Association of psychosocial factors with
hospitalizations in patients with atrial fibrillation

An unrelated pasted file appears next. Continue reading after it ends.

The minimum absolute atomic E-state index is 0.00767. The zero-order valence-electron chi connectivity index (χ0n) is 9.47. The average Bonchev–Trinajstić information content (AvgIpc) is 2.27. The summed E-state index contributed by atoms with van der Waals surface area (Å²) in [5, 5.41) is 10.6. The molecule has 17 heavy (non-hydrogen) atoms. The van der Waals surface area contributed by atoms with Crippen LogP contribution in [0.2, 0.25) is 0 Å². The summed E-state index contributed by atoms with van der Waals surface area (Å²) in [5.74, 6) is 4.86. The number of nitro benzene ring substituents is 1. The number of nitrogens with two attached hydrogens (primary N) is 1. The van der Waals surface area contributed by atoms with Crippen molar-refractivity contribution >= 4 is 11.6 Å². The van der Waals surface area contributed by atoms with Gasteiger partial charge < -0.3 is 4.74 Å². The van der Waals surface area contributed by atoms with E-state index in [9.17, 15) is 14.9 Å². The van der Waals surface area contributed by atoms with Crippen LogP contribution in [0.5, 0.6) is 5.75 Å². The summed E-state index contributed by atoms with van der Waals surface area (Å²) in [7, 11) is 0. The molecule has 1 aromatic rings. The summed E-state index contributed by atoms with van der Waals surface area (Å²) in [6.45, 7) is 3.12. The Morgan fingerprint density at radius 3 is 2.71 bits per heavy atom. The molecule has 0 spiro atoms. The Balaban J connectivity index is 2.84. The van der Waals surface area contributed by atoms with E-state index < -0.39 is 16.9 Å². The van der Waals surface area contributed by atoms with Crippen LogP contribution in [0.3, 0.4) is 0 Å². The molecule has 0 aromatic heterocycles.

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BACKGROUND: A high burden of cardiovascular comorbidities puts patients with atrial fibrillation (AF) at high risk for hospitalizations, but the role of other factors is less clear. HYPOTHESIS: To determine the relationship between psychosocial factors and the risk of unplanned hospitalizations in AF patients. METHODS: Prospective observational cohort study of 2378 patients aged 65 or older with previously diagnosed AF across 14 centers in Switzerland. Marital status and education level were defined as social factors, depression and health perception were psychological components. The pre-defined outcome was unplanned all-cause hospitalization. RESULTS: During a median follow-up of 2.0 years, a total of 1713 hospitalizations occurred in 37% of patients. Compared to patients who were married, adjusted rate ratios (aRR) for all-cause hospitalizations were 1.28 (95% confidence interval [CI], 0.97-1.69) for singles, 1.31 (95%CI, 1.06-1.62) for divorced patients, and 1.02 (95%CI, 0.82-1.25) for widowed patients. The aRRs for all-cause hospitalizations across increasing quartiles of health perception were 1.0 (highest health perception), 1.15 (95%CI, 0.84-1.59), 1.25 (95%CI, 1.03-1.53), and 1.66 (95%CI, 1.34-2.07). No different hospitalization rates were observed in patients with a secondary or primary or less education as compared to patients with a college degree (aRR, 1.06; 95%CI, 0.91-1.23 and 1.05; 95%CI, 0.83-1.33, respectively). Presence of depression was not associated with higher hospitalization rates (aRR, 0.94; 95%CI, 0.68-1.29). CONCLUSIONS: The findings suggest that psychosocial factors, including marital status and health perception, are strongly associated with the occurrence of hospitalizations in AF patients. Targeted psychosocial support interventions may help to avoid unnecessary hospitalizations. TRIAL REGISTRATION: ClinicalTrials.gov Identifier NCT02105844.